BY ANDREA TORTORA and JANE PRENDERGAST
The Cincinnati Enquirer
FALMOUTH- Saturday brought the nicest weather Falmouth has seen since the bloated Licking River drowned the city, so residents took advantage of the contrast to keep shoveling out from under the mud.
''At least the sun is shining,'' Rosnetta Donahue said as she and friends tossed equipment out of her beauty shop on West Shelby Street.
Downtown was probably busier Saturday than it has been in years, with people packing nearly every storefront - not to purchase, but to purge.
Cleaning and discarding was the order of the day. And by the end of it, the ruins of people's livelihoods were put out to dry.
With the improvement of the weather, Falmouth residents were left to deal with another problem - dust. The blacktop on downtown streets could be seen, but it was so buried under layers of dried mud that the pavement looked more like the Wild West than Northern Kentucky in 1997. Cars kicked up grit so thick it clung to teeth and skin.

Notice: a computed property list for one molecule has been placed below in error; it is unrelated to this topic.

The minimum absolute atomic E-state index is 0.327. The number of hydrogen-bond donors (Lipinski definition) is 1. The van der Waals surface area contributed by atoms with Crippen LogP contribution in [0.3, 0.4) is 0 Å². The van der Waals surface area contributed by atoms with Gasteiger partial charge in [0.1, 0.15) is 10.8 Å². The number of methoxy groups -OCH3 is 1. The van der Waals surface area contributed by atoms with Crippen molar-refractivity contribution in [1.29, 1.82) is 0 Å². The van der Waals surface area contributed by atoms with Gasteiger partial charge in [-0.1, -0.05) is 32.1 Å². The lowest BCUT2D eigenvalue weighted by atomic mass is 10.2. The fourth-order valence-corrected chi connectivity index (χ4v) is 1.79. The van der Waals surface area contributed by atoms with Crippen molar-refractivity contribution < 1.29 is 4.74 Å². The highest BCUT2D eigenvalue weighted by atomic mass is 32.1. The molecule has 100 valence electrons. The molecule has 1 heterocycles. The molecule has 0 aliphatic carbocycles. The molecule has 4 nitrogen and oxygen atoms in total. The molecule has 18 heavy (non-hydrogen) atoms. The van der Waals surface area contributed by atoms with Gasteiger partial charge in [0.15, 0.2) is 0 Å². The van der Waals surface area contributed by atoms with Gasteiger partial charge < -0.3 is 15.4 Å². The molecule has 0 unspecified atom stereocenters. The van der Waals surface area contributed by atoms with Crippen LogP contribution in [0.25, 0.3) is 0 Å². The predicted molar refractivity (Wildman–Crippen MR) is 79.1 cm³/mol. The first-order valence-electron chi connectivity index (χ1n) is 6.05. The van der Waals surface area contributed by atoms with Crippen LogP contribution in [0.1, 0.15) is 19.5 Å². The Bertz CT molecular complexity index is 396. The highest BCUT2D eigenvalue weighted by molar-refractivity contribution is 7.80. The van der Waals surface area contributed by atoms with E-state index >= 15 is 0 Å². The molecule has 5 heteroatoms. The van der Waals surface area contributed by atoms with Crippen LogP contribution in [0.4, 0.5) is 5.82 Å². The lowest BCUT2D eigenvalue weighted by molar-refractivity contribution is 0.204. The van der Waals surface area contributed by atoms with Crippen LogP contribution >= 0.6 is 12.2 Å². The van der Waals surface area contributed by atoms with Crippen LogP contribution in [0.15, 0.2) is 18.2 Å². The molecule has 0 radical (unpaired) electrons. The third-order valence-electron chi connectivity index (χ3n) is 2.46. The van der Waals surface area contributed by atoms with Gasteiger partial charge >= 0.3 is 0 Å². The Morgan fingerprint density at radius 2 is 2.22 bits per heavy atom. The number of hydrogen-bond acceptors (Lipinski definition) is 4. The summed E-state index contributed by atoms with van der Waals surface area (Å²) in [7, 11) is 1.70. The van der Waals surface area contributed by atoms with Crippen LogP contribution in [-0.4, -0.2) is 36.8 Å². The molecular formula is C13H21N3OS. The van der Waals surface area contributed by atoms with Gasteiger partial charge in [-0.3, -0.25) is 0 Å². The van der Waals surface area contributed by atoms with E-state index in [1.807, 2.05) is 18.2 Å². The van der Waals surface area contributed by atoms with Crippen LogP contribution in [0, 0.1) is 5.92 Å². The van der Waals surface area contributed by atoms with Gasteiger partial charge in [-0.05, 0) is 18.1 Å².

Water was running at most homes. But on some lots, there is no home, just a water pipe shooting clean, fresh water into the air and the foundation around it. Gas and phone service have been restored too, but residents hope they don't have to pay bills for the time their homes were under water.
At the Pendleton County High School, still being used as a shelter, officials tried to make the place as homey as possible by shutting reporters out of everything but the lobby. Fewer people are living there each day, but the ones who remain deserve some privacy as their nerves continue to fray, officials said.
Pendleton County Judge-executive Donald Mays said the courthouse should be up and running within a few weeks.
''We're doing one office at a time,'' he said, ''and we will restore the building.''